Tuesday, July 29, 2014
DaYoung is a detective in the New York Teen Police Department -- she's fifteen, in mid-career -- in a utopian 2013 that bears very little resemblance to our world. She's got what looks like a spacesuit, complete with full-face helmet and rocket pack, but it seems like her department is pretty small, and their work more public-relations than tough policing. But DaYoung has a cop's tenacity, and what she thinks is the biggest case possible: that Quintum Mechanics, the megacorporation that invented time travel and turned NYC into a utopia, is dirty at its core.
So she jumps into that time machine, to send herself back to 1986 and Quintum's first successful experiment with their Q-Engine, to stop that experiment. To keep her supposedly utopian world from ever existing.
That could be a relatively straightforward story -- despite the time travel, and the oddity of teen cops (which, coupled with the utopian alternative world, make me think of Scott McCloud's Zot!, though that's probably not intended) -- but not in this telling. Writer Brandon Montclare does the usual adventure-comics thing of throwing us into the middle and only explaining afterwards, and the other usual thing of having shadowy figures sitting in a room discussing how they're secretly manipulating the plot of the book and possibly the entire world. (It all works -- it's zippy and smart about time travel and avoids being too obvious about itself -- but it's nothing you haven't seen before.) Artist Amy Reeder, though, takes that story and draws it into unusually-shaped panels, crammed full of detail and incident, fused with a strong sense of page design. She sells this story, with body language and faces and the background signs and grime to show this really is 1986. Without her, this would be a decent adventure story. With her, it's something much more kinetic and exciting.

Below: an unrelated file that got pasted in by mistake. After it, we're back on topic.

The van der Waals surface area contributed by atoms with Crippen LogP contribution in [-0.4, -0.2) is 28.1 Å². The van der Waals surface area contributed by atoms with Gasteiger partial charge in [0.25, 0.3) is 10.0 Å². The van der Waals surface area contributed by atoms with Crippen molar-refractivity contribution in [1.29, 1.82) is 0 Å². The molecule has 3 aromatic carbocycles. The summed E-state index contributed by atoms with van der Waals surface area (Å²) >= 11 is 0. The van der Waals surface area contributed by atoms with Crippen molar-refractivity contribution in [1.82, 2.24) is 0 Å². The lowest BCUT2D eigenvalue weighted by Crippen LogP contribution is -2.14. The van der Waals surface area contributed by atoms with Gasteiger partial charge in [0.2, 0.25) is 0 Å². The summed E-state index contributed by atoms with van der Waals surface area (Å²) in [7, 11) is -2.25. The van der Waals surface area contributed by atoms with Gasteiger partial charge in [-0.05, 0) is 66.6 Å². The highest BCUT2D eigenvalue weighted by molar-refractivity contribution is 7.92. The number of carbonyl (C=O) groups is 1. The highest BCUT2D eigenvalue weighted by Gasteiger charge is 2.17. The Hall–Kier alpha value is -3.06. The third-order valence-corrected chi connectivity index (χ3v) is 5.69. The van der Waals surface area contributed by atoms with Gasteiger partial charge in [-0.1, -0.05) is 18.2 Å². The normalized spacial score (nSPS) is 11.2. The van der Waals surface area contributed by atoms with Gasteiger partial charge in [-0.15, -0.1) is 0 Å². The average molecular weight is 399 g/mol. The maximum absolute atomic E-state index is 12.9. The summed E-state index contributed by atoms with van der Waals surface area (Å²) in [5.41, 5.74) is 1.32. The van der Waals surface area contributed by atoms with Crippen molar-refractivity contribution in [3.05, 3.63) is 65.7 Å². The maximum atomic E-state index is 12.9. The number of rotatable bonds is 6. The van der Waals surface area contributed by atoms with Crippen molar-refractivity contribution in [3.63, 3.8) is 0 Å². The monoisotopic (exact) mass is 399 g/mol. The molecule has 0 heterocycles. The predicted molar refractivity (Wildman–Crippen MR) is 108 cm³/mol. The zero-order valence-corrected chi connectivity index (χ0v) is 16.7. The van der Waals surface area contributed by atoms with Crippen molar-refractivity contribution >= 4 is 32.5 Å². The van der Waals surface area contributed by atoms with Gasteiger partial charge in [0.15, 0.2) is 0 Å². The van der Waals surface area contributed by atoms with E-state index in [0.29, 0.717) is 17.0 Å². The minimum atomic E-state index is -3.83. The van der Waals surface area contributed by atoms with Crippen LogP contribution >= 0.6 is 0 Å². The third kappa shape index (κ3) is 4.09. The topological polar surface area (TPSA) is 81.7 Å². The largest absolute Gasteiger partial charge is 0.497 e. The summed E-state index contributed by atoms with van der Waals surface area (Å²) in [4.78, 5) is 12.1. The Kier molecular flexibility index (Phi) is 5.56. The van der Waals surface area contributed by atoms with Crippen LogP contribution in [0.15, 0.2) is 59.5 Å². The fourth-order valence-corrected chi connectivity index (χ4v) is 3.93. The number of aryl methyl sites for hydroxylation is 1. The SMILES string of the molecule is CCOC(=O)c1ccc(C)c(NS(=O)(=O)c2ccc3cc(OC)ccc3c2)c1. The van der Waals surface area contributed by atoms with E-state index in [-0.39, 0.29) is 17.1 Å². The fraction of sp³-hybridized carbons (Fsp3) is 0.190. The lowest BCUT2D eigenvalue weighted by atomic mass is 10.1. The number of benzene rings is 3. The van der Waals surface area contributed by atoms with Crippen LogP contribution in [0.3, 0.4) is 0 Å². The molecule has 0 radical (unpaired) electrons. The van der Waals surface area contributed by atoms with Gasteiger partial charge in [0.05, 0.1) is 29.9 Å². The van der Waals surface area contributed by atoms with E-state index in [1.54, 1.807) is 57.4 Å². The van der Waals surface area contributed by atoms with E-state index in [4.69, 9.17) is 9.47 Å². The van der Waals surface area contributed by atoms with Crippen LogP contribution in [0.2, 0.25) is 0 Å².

It's Rocket Girl Vol. 1: Times Squared. The series is ongoing in floppy-comics form; this first book is mostly introductory, to show us DaYoung and her two worlds -- the one she came from, and the one she's stuck in. This time out, we meet DaYoung and her supporting cast, start to get a sense of just how sneaky and creepy Quintum is, and understand the world. There will be much more -- and, as long as Reeder stays this inspired and thrilling, it will be utterly worth reading.
Book-A-Day 2014 Introduction and Index